|Publication number||US5794002 A|
|Application number||US 08/620,624|
|Publication date||Aug 11, 1998|
|Filing date||Mar 22, 1996|
|Priority date||Mar 22, 1996|
|Publication number||08620624, 620624, US 5794002 A, US 5794002A, US-A-5794002, US5794002 A, US5794002A|
|Inventors||Philip G. Rosen|
|Original Assignee||Raytheon Company|
|Export Citation||BiBTeX, EndNote, RefMan|
|Patent Citations (4), Referenced by (4), Classifications (9), Legal Events (4)|
|External Links: USPTO, USPTO Assignment, Espacenet|
1. Field of the Invention
The present invention relates to computing and data processing systems. More specifically, the present invention relates systems and techniques for processing large amounts of data in real time.
2. Description of the Related Art
In many computing and data processing applications, there is a need to process large amounts of data at high speed. In many cases, high speed operation is required in order for the system to operate in real time, with no appreciable delay. One such application is radar using a phased array antenna. In a hostile environment, a jamming signal may be transmitted to impede the performance of the system. Conventionally, the elements of the array are phased to steer a null in the direction of the jammer. This adaptive nulling requires the processing of data received by the array to filter out the jamming signal and identify the direction of its source. The filtering operation is typically performed with an FFT (Fast Fourier Transform) filter. Currently, FFT filters are implemented with either arrays of systolic processors or with a single computing system and two or more large memories with ping-pong the data in a batch mode.
Systolic array processing systems are implemented with a large number of simple processors which typically perform a simple butterfly operation on the incoming data. The system operates in a pipeline fashion. However, systolic array processors are not programmable and therefore lack flexibility. Hence, if other operations are to be performed on the data, the system is of little or no utility.
The batch processors utilize a programmable processor or computer and two or more large memories which store the incoming data for processing. The problem in these real time systems is to queue input data to the instruction stream. Since the real time data comes in at anytime, the difficulty is to synchronize the data to the instruction stream and to keep it synchronized when the input data can not keep up with the instruction stream. In conventional batch processing systems, a significant amount of software overhead is required to synchronize the incoming data stream to the instructions in the data processing system. In addition, these systems require a great deal of memory, have a significant latency, and require a certain amount of dead time to effect a switch.
Thus, a need remains in the art for a high speed data processing system affording a flexible, programmable operation without requiring overhead for the software.
The need in the art is addressed by the present invention which provides a system and technique for synchronizing data to instructions. The inventive system includes a processor, a first memory for providing instructions to the processor, a second memory for providing data to the processor; and a logic circuit, responsive to the second memory, for synchronizing the input of instructions from the first memory to the processor based on the rate of flow of data into the second memory.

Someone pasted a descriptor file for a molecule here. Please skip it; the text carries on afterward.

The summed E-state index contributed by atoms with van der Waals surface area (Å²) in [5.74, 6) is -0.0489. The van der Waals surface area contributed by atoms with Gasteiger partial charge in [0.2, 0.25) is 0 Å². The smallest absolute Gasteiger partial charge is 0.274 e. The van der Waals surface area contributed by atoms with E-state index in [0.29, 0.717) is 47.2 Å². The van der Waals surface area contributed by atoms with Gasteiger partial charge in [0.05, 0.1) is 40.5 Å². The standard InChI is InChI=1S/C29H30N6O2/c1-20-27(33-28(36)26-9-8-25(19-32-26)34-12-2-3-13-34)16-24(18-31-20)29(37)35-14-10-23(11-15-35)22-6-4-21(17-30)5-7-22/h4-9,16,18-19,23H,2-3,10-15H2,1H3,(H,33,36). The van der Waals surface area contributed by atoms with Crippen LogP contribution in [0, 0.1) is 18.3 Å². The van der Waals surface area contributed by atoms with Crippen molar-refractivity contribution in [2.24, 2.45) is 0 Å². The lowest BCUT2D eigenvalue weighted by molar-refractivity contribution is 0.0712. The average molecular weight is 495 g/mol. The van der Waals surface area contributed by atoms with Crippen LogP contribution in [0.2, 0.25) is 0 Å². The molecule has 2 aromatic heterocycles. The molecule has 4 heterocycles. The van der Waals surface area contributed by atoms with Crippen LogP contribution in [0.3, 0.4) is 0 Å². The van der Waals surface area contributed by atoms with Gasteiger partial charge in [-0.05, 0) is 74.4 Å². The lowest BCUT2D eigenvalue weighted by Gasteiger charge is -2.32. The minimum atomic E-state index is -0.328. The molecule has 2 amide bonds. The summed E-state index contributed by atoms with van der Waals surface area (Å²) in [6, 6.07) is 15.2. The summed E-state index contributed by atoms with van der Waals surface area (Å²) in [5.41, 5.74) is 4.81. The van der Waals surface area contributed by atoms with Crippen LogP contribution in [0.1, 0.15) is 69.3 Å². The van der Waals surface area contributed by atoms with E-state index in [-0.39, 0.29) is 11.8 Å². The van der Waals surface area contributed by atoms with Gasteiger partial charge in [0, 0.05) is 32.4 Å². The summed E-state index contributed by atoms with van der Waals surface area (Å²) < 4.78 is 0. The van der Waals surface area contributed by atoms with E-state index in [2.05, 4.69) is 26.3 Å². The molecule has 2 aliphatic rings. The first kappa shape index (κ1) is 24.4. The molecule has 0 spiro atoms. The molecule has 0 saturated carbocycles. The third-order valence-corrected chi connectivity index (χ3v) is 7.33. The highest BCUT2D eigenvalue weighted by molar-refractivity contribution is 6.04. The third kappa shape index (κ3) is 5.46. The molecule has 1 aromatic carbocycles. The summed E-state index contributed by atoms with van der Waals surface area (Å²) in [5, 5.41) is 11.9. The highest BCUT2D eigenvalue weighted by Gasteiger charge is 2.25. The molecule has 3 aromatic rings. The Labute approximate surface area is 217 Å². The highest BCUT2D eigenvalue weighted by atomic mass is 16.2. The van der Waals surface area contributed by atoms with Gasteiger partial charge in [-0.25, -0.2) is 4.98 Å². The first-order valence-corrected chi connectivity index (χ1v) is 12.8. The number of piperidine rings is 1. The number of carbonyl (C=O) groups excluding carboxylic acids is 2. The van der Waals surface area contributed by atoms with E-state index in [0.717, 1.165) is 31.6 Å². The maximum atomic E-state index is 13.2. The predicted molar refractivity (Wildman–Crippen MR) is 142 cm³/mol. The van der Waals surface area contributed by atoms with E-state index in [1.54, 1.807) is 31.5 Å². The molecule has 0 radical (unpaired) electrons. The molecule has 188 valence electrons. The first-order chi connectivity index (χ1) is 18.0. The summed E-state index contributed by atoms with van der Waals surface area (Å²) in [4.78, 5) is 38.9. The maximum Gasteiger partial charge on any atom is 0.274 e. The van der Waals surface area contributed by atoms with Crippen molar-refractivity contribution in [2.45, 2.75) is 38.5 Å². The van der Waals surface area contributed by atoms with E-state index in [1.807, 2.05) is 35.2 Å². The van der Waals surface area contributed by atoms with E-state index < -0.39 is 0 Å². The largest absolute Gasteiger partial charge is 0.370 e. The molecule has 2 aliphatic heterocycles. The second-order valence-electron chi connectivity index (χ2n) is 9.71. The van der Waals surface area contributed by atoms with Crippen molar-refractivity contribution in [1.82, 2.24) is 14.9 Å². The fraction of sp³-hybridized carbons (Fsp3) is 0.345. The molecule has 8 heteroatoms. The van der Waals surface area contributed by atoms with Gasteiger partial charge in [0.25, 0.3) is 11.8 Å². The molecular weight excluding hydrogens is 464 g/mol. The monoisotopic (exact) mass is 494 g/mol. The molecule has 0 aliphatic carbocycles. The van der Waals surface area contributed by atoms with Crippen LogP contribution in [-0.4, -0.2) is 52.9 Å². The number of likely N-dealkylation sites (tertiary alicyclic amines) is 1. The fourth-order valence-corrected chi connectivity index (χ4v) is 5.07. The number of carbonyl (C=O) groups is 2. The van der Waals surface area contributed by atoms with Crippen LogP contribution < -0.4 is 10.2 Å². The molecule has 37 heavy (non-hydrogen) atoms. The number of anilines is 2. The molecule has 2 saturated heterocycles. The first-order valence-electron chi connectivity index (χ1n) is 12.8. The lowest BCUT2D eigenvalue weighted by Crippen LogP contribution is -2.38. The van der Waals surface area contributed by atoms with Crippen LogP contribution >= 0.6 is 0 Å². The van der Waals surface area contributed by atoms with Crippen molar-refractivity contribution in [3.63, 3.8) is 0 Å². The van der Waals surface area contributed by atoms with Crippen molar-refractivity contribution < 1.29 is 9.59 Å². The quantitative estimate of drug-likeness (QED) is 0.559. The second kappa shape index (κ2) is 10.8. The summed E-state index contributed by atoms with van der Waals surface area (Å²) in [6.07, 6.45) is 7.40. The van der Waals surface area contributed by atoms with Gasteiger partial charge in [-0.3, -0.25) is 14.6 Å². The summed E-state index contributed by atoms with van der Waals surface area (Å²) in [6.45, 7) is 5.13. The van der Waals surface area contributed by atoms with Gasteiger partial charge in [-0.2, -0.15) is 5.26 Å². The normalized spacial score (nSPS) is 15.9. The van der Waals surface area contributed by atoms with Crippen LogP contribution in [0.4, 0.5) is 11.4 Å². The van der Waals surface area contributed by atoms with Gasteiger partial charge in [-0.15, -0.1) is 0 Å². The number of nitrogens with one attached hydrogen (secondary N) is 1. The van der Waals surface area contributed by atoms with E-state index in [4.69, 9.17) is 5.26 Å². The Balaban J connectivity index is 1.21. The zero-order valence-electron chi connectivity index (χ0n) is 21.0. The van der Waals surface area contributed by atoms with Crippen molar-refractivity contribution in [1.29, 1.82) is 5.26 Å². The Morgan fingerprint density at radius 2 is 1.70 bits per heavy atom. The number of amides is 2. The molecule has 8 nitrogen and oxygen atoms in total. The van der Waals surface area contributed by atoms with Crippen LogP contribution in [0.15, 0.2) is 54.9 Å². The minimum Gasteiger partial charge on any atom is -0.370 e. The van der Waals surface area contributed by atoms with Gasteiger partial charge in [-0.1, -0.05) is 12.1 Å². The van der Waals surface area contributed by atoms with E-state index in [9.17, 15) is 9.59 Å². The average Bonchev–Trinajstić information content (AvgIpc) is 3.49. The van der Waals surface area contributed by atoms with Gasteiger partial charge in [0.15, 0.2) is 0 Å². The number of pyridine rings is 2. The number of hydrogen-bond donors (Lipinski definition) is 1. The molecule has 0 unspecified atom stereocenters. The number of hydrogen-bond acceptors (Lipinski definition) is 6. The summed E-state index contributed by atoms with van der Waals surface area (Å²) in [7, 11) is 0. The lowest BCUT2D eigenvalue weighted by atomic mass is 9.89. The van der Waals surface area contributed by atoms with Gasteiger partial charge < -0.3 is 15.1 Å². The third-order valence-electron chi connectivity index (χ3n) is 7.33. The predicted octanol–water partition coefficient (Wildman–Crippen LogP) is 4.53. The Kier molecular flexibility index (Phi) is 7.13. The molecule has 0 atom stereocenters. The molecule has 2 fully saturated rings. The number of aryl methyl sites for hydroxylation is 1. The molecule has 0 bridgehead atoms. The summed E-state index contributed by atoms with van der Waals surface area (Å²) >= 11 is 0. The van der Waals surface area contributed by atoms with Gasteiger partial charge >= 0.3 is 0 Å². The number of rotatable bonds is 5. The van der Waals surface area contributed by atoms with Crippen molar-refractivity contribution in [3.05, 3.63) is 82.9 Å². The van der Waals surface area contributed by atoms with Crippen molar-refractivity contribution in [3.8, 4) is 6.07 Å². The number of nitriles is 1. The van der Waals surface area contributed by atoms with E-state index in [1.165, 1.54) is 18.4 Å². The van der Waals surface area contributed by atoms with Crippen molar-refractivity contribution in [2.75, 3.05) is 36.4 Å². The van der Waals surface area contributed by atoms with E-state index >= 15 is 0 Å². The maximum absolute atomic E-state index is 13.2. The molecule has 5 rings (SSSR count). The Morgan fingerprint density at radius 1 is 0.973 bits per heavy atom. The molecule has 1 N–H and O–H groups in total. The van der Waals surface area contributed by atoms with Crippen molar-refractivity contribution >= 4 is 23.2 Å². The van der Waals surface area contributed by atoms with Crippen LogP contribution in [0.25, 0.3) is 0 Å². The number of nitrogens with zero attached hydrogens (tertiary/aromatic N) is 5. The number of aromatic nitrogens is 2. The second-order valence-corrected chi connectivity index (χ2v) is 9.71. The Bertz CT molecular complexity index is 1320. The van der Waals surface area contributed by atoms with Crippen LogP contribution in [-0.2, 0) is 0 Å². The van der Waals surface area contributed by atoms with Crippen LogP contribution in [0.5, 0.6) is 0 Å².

In a particular implementation, the second memory is a first-in, first-out (FIFO) memory which provides output data at a first output terminal and an `almost empty` output signal at a second output terminal thereof. The logic circuit includes an OR gate having a first input terminal connected to the second terminal of the FIFO memory, a second input terminal connected to a source of a clock signal and an output terminal. The logic circuit further includes a register having a first input terminal connected to the first memory, an output terminal connected to the processor and a clock input terminal connected to the output terminal of the OR gate.
The `almost empty` signal is used to freeze the instruction stream into the processor based on the state of the FIFO. The system is flexible and programmable yet synchronization is effected quickly and automatically with simple hardware, minimal memory and no software overhead.
FIG. 1 is a block diagram of the data processing system of the present invention.
FIG. 2 is a timing diagram which illustrates the operation of the present invention.
Illustrative embodiments and exemplary applications will now be described with reference to the accompanying drawings to disclose the advantageous teachings of the present invention.
While the present invention is described herein with reference to illustrative embodiments for particular applications, it should be understood that the invention is not limited thereto. Those having ordinary skill in the art and access to the teachings provided herein will recognize additional modifications, applications, and embodiments within the scope thereof and additional fields in which the present invention would be of significant utility.
FIG. 1 is a block diagram of the data processing system of the present invention. The inventive system 10 includes a processor 12 which may be a computer or other data processing system. The processor 12 receives instructions from an instruction memory 14. Input data is buffered in a first-in, first-out (FIFO) memory 16 from which it is passed on to the processor 12 via a first terminal thereof. A second terminal from the FIFO memory 16 provides an `almost empty` condition signal at a second output terminal. This signal is known in the art as a `SILO` signal. FIFO memories which provide a SILO signal may be purchased from Cypress Semiconductor Inc. of San Jose, Calif. as a FIFO With Programmable Flags.